There are no good Python interview questions. Why? Because you want to hire a good developer, not a Python nerd. I used to think that there are some good Python-related problems to solve during the interview. But I doubt there is any.
I've interviewed more than 30 developers. I've gradually drifted from only-python-nerd-knows-the-answer questions to general programming problems to solve. There are several reasons for that.
An interview is not an ideal thing. You have an hour to decide if a candidate suits a position. In most cases, you as an interviewee look at a particular skill - task solving skill. This skill should be accompanied by the ability to code and test own code. These are the second and the third skills to check.
Maybe, ask how GIL works?
So what is the popular Python-related question? How does GIL work? Maybe. At least I saw that abbreviation a lot in lists of interview questions.
Let's imagine a typical interview. The candidate, John, is a brilliant guy with many years of experience. John had spent about 20 minutes describing GIL in detail. Wonderful. But what do I learned from the answer about his ability to code? Not much if anything.
I can try to find a coding problem where GIL is a bottleneck and ask John to solve it. But I can't. Real-world problems connected with GIL usually require at least a week to solve. And mostly, they are architecture-related issues.
That's why questions about GIL or CPython implementation details are wastes of time. Answering them, a candidate doesn't show any required skills. So why interviewers keep asking them?
What about the standard library?
Python has a huge standard library. There is a trap if someone thinks that there is a commonly used part. Even build-in functions like "sort" are not used often. As an example, last year I hardly used it.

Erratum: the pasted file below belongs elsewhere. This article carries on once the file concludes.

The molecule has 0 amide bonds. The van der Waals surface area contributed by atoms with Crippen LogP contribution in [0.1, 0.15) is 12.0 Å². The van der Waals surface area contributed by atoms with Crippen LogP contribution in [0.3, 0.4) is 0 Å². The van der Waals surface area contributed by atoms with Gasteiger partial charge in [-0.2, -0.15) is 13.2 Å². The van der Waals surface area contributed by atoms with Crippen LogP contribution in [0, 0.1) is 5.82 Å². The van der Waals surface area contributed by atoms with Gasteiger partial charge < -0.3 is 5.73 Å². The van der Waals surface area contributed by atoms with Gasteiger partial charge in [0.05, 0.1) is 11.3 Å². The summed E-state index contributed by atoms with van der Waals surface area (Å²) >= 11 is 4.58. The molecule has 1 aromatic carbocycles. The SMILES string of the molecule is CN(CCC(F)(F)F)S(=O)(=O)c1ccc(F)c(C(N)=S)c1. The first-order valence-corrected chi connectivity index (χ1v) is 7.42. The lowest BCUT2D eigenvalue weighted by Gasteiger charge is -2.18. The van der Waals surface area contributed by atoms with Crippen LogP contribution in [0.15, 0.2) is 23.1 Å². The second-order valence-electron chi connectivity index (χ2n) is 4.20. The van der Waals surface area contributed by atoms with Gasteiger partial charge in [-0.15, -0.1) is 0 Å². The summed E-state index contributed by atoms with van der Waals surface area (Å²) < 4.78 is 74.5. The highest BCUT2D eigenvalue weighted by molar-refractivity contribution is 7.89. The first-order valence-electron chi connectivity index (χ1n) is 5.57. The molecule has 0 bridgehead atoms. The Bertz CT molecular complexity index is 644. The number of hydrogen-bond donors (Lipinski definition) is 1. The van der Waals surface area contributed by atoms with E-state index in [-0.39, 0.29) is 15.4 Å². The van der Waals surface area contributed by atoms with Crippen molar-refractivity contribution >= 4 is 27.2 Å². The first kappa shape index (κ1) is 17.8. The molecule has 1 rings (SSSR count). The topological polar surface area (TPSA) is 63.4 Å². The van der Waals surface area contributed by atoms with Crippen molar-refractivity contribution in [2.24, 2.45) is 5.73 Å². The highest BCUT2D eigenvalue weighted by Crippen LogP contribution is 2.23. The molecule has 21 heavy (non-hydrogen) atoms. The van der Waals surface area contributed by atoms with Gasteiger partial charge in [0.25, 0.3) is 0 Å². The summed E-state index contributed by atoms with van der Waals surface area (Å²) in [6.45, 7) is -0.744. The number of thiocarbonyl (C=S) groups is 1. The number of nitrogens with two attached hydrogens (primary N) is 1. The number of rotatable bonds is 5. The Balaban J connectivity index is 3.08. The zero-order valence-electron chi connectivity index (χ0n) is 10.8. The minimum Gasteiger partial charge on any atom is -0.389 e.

Anyway, Python has probably the best documentation. So asking this kind of question is equivalent to asking someone to recall the part of the documentation.
Ok. What if I ask a question about syntax sugar?
Decorators are told to be a good thing to ask during an interview. I don't think so. Any engineer with a non-Python background will fail on this kind of question. But it takes 10 minutes to explain the basics and extra 15-20 minutes to explain decorators in depth.
I used to ask about decorators. If interviewees have experience in programming, usually they can solve decorator-based problems after a 5-minute-long decorator crash course.
As a conclusion
Python is not the hardest language to learn. If you can't invite an interviewee to work with you on a real task, a real-world feature in your project for a couple of days, and you have to use traditional technical interviews, use general programming problems.
It is much better to filter out a guy who can't tell "for" from "while" than a guy who can't explain how GIL works in detail.
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